Novoneyra called these calligraphic versions of his poems ergografismos. They look like Japanese ink paintings from a Zen monastery. Japan is an appropriate place to look for the origins of this kind of work. The Imagist tradition was one of the roots of verbal/visual poetry in the English language. Ezra Pound’s Faces on the Metro calls on a Japanese aesthetic for its defining image of petals on wet bough. Both Novoneyra and Williams have something Japanese in the exquisite precision of their images and in the lyrical sharpness of flux and passing. In 1995 Novoneyra came to collaborate with a Japanese poet, Ayako Sugitani, in a collection called Camelio xaponés.
The extreme terseness of both poets begs a comparison with haiku.
The first poem in Williams’s collection is:
A Valediction for My Father, Ben Williams (1898-1974)
all the old things
are gone now
and the people are
This poem sets a tone for the whole of Blues&Roots, which is tender, charming and thoughtful but always gives the sensation that things are passing away. Compare it to this simple poem by Novoneyra:
Chiove pra que eu soñe…
(It rains that I might dream…)
In the image you notice that he uses a lighter mark for the words of the poem itself. The verticals come close together and the whole poem is tilted on its axis. This becomes a visual embodiment of the rain itself. The thick dark date 1953 allows the rain to float away from us.
The other tradition from which verbal-visual poetry springs is Dada wordplay, such as the typographical experiments of Kurt Schwitters, for example. Williams was a student at Black Mountain College in North Carolina, when Josef Albers was teaching there. It closed in the fifties, starved out of existence by the suffocating culture of fifties America, but in its time was the focus of an enormous creative vitality. It was forward-looking both artistically and socially. Williams set up Jargon Press when he was a student. The immaculate and carefully-planned editions of key poetic and artistic texts form the bedrock of his reputation. He published many poets’ work including the first edition of Charles Olson’s Maximus I. It is no surprise that his mature work is rich enough to play with different threads.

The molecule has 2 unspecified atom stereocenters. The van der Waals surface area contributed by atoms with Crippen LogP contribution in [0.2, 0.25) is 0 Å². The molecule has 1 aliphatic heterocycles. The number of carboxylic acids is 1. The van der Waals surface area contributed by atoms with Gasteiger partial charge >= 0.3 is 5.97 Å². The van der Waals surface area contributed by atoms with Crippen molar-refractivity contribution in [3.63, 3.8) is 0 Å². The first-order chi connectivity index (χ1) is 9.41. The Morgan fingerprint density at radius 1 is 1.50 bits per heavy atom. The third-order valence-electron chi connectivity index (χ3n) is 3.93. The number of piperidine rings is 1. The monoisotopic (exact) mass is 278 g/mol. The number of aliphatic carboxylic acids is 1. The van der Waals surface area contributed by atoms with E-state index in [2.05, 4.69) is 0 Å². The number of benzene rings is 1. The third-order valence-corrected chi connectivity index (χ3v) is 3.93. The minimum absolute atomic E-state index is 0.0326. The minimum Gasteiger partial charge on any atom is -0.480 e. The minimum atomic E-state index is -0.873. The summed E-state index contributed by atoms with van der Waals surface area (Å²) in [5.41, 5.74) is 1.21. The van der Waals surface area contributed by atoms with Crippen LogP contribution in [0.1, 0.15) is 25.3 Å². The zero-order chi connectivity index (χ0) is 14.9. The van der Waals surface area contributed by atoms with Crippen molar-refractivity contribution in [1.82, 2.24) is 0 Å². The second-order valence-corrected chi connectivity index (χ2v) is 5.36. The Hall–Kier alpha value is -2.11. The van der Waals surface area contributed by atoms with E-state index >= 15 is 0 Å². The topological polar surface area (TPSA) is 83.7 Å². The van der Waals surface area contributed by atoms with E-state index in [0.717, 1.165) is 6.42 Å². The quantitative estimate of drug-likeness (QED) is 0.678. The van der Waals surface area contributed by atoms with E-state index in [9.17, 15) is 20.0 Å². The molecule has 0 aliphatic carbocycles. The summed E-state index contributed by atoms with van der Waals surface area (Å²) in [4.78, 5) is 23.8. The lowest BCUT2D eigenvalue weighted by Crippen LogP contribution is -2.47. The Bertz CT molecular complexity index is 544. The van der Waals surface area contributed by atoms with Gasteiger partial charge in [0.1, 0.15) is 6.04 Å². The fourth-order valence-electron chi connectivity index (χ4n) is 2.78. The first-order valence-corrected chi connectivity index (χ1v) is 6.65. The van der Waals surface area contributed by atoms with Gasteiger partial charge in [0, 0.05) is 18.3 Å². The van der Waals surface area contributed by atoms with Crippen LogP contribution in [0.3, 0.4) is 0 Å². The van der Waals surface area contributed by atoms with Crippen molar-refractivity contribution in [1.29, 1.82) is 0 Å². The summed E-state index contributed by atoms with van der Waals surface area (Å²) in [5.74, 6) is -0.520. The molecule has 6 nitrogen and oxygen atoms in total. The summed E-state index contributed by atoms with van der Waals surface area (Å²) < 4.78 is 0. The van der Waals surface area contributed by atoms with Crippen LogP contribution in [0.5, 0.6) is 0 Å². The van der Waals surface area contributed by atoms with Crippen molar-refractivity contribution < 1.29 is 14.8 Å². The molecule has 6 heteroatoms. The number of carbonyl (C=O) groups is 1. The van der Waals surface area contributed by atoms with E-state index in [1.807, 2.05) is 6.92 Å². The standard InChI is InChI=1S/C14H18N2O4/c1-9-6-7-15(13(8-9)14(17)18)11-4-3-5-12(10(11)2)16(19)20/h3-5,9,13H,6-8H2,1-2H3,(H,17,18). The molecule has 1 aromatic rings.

Look at this one:
As a typographer, Williams finds the OO of coon irresistible to suggest eyes. He also likes the vertical play on the repeating shapes of oneononelone going down the page. The cross invites us to pick up the reflection of religious imagery and speech throughout the book. The lone pine makes us think of the song The Blue Ridge Mountains of Virginia with its carolling “on the trail of the lonesome pine.”
It is funny. A piece of verbal, visual wit rooted in its place and playing on direct observation and reflections of local culture.
You chuckle until you consider that, since the eighteenth century, coon has been an offensive term for a black man in the southern states. And now you are caught in the dilemma of wanting the poem to still be a witty reflection of a raccoon in a tree and seeing a lynching behind it.
Let’s look at another poem that plays with the shape of the letter 0, this time by Novoneyra:
Cousos do lobo!
Caborcos do xabarín!
onde ninguén foi nin ha d’ir!
O lobo! Os ollos o lombo do lobo!
Baixa o lobo polo ollo do bosco
movendo nas flairas dos teixos